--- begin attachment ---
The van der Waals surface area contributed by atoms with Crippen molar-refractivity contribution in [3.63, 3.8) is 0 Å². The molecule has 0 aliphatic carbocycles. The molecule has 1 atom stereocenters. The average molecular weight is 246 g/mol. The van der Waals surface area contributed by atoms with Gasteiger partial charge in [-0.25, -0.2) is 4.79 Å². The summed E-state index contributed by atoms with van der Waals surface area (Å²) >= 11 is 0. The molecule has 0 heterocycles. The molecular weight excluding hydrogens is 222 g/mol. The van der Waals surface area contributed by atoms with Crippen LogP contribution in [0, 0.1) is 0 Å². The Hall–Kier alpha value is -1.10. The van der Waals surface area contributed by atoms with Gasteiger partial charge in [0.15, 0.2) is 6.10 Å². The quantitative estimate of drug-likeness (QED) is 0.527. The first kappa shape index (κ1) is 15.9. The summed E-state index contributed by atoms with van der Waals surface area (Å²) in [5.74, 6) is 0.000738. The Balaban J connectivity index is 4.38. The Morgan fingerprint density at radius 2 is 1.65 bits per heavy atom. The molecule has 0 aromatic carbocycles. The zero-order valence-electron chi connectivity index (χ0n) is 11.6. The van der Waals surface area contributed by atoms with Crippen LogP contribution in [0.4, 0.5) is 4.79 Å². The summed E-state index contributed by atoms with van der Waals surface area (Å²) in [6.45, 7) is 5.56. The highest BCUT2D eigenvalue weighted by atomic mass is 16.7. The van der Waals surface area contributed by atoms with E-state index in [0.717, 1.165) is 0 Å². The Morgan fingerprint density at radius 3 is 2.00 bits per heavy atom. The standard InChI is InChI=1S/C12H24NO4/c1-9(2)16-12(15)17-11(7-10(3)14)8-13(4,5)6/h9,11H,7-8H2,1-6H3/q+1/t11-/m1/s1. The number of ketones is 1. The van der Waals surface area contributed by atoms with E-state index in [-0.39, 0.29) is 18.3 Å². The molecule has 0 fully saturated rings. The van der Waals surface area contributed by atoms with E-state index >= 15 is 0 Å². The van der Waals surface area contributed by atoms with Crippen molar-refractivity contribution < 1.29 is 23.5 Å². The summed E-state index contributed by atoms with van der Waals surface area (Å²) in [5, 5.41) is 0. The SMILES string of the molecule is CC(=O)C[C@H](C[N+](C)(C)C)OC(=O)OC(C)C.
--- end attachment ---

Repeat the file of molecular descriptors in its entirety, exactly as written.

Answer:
The van der Waals surface area contributed by atoms with Crippen molar-refractivity contribution in [3.63, 3.8) is 0 Å². The molecule has 0 aliphatic carbocycles. The molecule has 1 atom stereocenters. The average molecular weight is 246 g/mol. The van der Waals surface area contributed by atoms with Gasteiger partial charge in [-0.25, -0.2) is 4.79 Å². The summed E-state index contributed by atoms with van der Waals surface area (Å²) >= 11 is 0. The molecule has 0 heterocycles. The molecular weight excluding hydrogens is 222 g/mol. The van der Waals surface area contributed by atoms with Crippen LogP contribution in [0, 0.1) is 0 Å². The Hall–Kier alpha value is -1.10. The van der Waals surface area contributed by atoms with Gasteiger partial charge in [0.15, 0.2) is 6.10 Å². The quantitative estimate of drug-likeness (QED) is 0.527. The first kappa shape index (κ1) is 15.9. The summed E-state index contributed by atoms with van der Waals surface area (Å²) in [5.74, 6) is 0.000738. The Balaban J connectivity index is 4.38. The Morgan fingerprint density at radius 2 is 1.65 bits per heavy atom. The molecule has 0 aromatic carbocycles. The zero-order valence-electron chi connectivity index (χ0n) is 11.6. The van der Waals surface area contributed by atoms with Crippen LogP contribution in [0.4, 0.5) is 4.79 Å². The summed E-state index contributed by atoms with van der Waals surface area (Å²) in [6.45, 7) is 5.56. The highest BCUT2D eigenvalue weighted by atomic mass is 16.7. The van der Waals surface area contributed by atoms with E-state index in [0.717, 1.165) is 0 Å². The Morgan fingerprint density at radius 3 is 2.00 bits per heavy atom. The standard InChI is InChI=1S/C12H24NO4/c1-9(2)16-12(15)17-11(7-10(3)14)8-13(4,5)6/h9,11H,7-8H2,1-6H3/q+1/t11-/m1/s1. The number of ketones is 1. The van der Waals surface area contributed by atoms with E-state index in [-0.39, 0.29) is 18.3 Å². The molecule has 0 fully saturated rings. The van der Waals surface area contributed by atoms with E-state index >= 15 is 0 Å². The van der Waals surface area contributed by atoms with Crippen molar-refractivity contribution < 1.29 is 23.5 Å². The summed E-state index contributed by atoms with van der Waals surface area (Å²) in [5, 5.41) is 0. The SMILES string of the molecule is CC(=O)C[C@H](C[N+](C)(C)C)OC(=O)OC(C)C.